Wednesday, April 25, 2018


Mosaic, Villa Romana del Casale. via Historia Magazine

Weird from Marc Thiessen at Wapo in defense of Ronny Jackson's nomination as head of the Veterans Admimistration, starting off with a headline that really sounds like something that might mean something—
VA doesn’t need a manager. It needs a leader.
Until you ask yourself, well,  this guy certainly doesn't seem to be a manager, but, um, wait maybe it does need a manager.

Of course Thiessen seems to have been writing when this story was at a fairly early stage in its evolution,
Jackson’s nomination hearing has been postponed because of last-minute allegations that he created a “hostile work environment.”
before we started hearing about the misbehavior on overseas trips with President Obama, and the passing out of Percosets and writing prescriptions for himself, and the hostile working atmosphere turning out to be on the Game of Thrones model,
‘flat-out unethical,’ ‘explosive,’ ‘100 percent bad temper,’ ‘toxic,’ ‘abusive,’ ‘volatile,’ ‘incapable of not losing his temper,’ ‘the worst officer I have ever served with,’ ‘despicable,’ ‘dishonest,’ as having ‘screaming tantrums’ and “screaming fits,’ as someone who would ‘lose his mind over small things,’ ‘vindictive,’ ‘belittling,’ ‘the worse [sic] leader I’ve ever worked for.’
or he might at least have devoted some time to suggesting the stories might be fictional.

But I think he goes wrong in a somewhat less silly way here:

Jackson understands what veterans such as White are going through because has been a combat medic in the field treating severely injured warriors. He served in Taqaddum, Iraq, as an emergency physician in charge of resuscitative medicine for a forward-deployed surgical shock trauma platoon. He has been there when a helicopter landed carrying a solider whose body had been torn apart by an IED, and he’s been covered in their blood as he struggled to stabilize them and save their lives.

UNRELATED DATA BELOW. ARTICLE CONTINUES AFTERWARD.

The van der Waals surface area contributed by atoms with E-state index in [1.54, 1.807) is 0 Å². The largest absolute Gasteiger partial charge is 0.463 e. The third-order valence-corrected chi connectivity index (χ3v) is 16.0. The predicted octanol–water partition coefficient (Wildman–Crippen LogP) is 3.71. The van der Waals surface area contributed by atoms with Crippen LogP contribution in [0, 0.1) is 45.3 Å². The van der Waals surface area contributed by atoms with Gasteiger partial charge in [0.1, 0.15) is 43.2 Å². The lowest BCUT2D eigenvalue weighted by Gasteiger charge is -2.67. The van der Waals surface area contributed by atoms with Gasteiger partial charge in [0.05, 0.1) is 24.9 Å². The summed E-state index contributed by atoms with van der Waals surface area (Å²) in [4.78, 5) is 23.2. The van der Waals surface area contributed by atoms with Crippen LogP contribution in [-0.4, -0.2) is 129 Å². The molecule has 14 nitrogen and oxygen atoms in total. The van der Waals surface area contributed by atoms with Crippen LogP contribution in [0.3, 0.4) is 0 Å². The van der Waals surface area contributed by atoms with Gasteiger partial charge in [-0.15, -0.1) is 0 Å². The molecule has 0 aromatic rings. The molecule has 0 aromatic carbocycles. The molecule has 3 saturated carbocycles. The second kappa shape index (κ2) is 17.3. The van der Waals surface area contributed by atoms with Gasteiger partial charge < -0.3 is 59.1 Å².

No other nominee to run VA has seen the plight of our wounded warriors in the war on terrorism up close like he has. Jackson understands what our vets went through on the battlefield, because he was on the battlefield with them. He understands their mental and physical wounds, because he has treated them.
That's exactly wrong, because the VA doesn't treat anybody on the battlefield, it treats people who are demobilized and not in the service any more at all, with old wounds doing what old wounds do, and in need not of instant care but care administered patiently, attentive and taking its time. It's exactly the opposite of combat medicine.

And it occurs to me, with a lot of respect, and I'm saying it because as far as I can tell nobody else is, that if Jackson's Iraq experience was as Thiessen describes it, he could be wounded himself, post-traumatic, still affected by the unbelievable stress of those days, and that could even explain some of his strange behavior, especially the part that looks like self-medication. In which case he'd be a veteran who's treating himself in exactly the way combat vets don't need. He doesn't "understand their mental and physical wounds," because he doesn't understand his own. He shouldn't be running the VA, he should be consulting it.

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